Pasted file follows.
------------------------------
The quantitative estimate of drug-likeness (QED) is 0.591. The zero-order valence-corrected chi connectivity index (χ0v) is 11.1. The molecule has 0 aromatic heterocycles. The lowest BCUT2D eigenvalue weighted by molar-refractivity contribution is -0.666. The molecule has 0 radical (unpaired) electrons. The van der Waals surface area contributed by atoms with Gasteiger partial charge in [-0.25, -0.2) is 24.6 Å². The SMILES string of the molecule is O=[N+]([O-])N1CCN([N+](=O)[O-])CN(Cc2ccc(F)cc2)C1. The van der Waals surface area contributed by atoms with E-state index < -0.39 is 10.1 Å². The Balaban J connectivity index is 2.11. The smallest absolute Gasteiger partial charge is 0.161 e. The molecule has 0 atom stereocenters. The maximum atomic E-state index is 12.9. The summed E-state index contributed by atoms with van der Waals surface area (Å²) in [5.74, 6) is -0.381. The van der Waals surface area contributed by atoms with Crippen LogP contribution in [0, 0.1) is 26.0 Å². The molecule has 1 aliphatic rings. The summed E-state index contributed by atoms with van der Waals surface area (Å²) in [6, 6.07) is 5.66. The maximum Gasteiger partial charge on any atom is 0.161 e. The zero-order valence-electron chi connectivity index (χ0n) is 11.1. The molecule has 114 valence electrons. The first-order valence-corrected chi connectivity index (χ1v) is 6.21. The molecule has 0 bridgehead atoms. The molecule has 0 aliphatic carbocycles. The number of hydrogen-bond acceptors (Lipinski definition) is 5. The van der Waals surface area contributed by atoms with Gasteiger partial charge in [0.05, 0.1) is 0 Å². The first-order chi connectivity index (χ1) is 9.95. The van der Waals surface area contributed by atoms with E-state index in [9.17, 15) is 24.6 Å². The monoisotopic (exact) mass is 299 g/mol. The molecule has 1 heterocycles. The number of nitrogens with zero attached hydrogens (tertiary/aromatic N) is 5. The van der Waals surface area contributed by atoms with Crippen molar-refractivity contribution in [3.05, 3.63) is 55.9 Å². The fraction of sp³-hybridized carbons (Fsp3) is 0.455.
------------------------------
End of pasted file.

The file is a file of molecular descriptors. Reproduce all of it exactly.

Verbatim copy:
The quantitative estimate of drug-likeness (QED) is 0.591. The zero-order valence-corrected chi connectivity index (χ0v) is 11.1. The molecule has 0 aromatic heterocycles. The lowest BCUT2D eigenvalue weighted by molar-refractivity contribution is -0.666. The molecule has 0 radical (unpaired) electrons. The van der Waals surface area contributed by atoms with Gasteiger partial charge in [-0.25, -0.2) is 24.6 Å². The SMILES string of the molecule is O=[N+]([O-])N1CCN([N+](=O)[O-])CN(Cc2ccc(F)cc2)C1. The van der Waals surface area contributed by atoms with E-state index < -0.39 is 10.1 Å². The Balaban J connectivity index is 2.11. The smallest absolute Gasteiger partial charge is 0.161 e. The molecule has 0 atom stereocenters. The maximum atomic E-state index is 12.9. The summed E-state index contributed by atoms with van der Waals surface area (Å²) in [5.74, 6) is -0.381. The van der Waals surface area contributed by atoms with Crippen LogP contribution in [0, 0.1) is 26.0 Å². The molecule has 1 aliphatic rings. The summed E-state index contributed by atoms with van der Waals surface area (Å²) in [6, 6.07) is 5.66. The maximum Gasteiger partial charge on any atom is 0.161 e. The zero-order valence-electron chi connectivity index (χ0n) is 11.1. The molecule has 114 valence electrons. The first-order valence-corrected chi connectivity index (χ1v) is 6.21. The molecule has 0 bridgehead atoms. The molecule has 0 aliphatic carbocycles. The number of hydrogen-bond acceptors (Lipinski definition) is 5. The van der Waals surface area contributed by atoms with Gasteiger partial charge in [0.05, 0.1) is 0 Å². The first-order chi connectivity index (χ1) is 9.95. The van der Waals surface area contributed by atoms with E-state index in [9.17, 15) is 24.6 Å². The monoisotopic (exact) mass is 299 g/mol. The molecule has 1 heterocycles. The number of nitrogens with zero attached hydrogens (tertiary/aromatic N) is 5. The van der Waals surface area contributed by atoms with Crippen molar-refractivity contribution in [3.05, 3.63) is 55.9 Å². The fraction of sp³-hybridized carbons (Fsp3) is 0.455.